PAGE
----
Free School for Art Theory and Practice with WHW and Alerta
Time: May 16, 2014,
Venue: Mayakovsky 102, the open office of tranzit. hu, 1068 Budapest, Király utca 102.
11:00-12:30: Public lecture, open to all at Mayakovsky 102, the open office of tranzit. hu, 1068 Budapest, Király utca 102.
14:00-18.00: Closed workshop with the participants
To participate in the seminar, please send a motivation letter in English as well as a short description of a case study in relation to the theme of the seminar. Participants are to present their case studies in 5 minutes at the seminar. Please send application until May 12, 2014 at email@example.com.
Free school seminar with members of What, How and for Whom / WHW, Nataša Ilić and Sabina Sabolović, in collaboration with Nikola Vukobratović, representative of Alerta, Centre for Monitoring of Right-Wing Extremism and Anti-Democratic Tendencies, Zagreb. .
The title of the seminar is taken from the collection of texts by Slovenian philosopher and political activist Rastko Močnik, written in 1995, in the midst of the disintegration of Yugoslavia. At that time Močnik related the political conflicts and the rise of fascist tendencies in geographies “from the Adriatic to Siberia” to the establishment and consolidation of a ‘peripheral capitalism’. At the same time as several new state entities were created throughout the Eastern bloc on the basis of nationalist ideologies and market liberalization, Močnik outlined the “anti-anti-Fascism” that propelled these political constructions and their cultural policies with racist undertones.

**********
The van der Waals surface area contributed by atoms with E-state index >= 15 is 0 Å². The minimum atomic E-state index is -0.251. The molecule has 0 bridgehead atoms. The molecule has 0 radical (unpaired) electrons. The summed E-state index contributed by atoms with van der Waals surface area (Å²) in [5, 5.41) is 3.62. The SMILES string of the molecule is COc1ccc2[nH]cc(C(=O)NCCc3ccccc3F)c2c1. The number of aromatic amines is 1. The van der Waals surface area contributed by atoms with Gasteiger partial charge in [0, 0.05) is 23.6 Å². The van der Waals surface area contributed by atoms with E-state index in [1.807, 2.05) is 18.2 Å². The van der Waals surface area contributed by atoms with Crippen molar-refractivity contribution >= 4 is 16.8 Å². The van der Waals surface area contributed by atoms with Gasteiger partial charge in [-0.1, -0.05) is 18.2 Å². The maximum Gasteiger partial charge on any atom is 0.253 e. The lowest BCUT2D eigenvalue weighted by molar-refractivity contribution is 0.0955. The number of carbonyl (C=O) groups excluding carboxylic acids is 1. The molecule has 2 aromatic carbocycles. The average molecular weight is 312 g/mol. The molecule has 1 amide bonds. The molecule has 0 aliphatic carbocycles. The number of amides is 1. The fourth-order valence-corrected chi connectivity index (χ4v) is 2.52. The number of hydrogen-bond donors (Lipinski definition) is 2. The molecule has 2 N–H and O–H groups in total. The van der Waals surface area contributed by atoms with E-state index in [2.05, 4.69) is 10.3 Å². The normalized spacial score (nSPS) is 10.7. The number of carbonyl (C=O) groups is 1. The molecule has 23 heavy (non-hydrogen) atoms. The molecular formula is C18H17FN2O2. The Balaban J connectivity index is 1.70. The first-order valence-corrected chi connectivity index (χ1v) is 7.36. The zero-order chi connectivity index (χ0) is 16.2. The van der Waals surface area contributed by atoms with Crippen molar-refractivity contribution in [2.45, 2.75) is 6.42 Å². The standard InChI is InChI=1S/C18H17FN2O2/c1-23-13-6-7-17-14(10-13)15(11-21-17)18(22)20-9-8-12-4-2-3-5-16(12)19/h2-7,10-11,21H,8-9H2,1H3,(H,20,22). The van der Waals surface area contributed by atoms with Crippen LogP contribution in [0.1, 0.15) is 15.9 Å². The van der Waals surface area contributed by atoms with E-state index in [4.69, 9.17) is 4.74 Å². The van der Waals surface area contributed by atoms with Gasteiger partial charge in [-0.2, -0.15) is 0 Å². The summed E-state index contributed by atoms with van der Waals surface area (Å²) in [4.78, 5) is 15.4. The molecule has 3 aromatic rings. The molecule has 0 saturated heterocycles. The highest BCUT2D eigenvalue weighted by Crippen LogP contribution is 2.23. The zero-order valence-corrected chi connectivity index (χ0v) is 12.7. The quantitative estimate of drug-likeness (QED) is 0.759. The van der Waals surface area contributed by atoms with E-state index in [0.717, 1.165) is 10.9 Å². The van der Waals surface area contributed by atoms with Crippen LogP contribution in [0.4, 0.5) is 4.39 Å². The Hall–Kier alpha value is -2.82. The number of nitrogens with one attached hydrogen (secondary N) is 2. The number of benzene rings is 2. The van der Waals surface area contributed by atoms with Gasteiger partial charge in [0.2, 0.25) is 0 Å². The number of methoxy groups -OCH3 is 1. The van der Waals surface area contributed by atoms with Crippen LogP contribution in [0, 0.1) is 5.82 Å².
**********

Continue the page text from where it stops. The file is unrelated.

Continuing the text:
What used to be ascribed to backward peripheries of Europe, today flourish unencumbered throughout Europe and what is left of its social democracies and welfare states. Although Močnik's title is a question, it contains a statement - we no longer need to ask ourselves whether “new local populism, new ‘fascism,’ and new right-wing extremism” drive the contemporary condition, but, rather, how much they do so. The question is not “Fascism – yes or no?”, but how much of it still allows for the performance of democratic exercise.
The seminar proposes to discuss dangers of political apathy that breeds forms of 'soft fascism' embedded in everyday life in different manifestations of administration of life and governing, looking into the role and potentials of cultural production and artistic interventions against a backdrop of “case studies”, also by the participants, whose “local” particularity is tested against broader social changes.
One day, instead of one night, a burst of machine-gun fire will flash, if light cannot come otherwise (Oskar Davičo – fragment of a poem) action/intervention in the public space, Belgrade, 2009. Courtesy the artist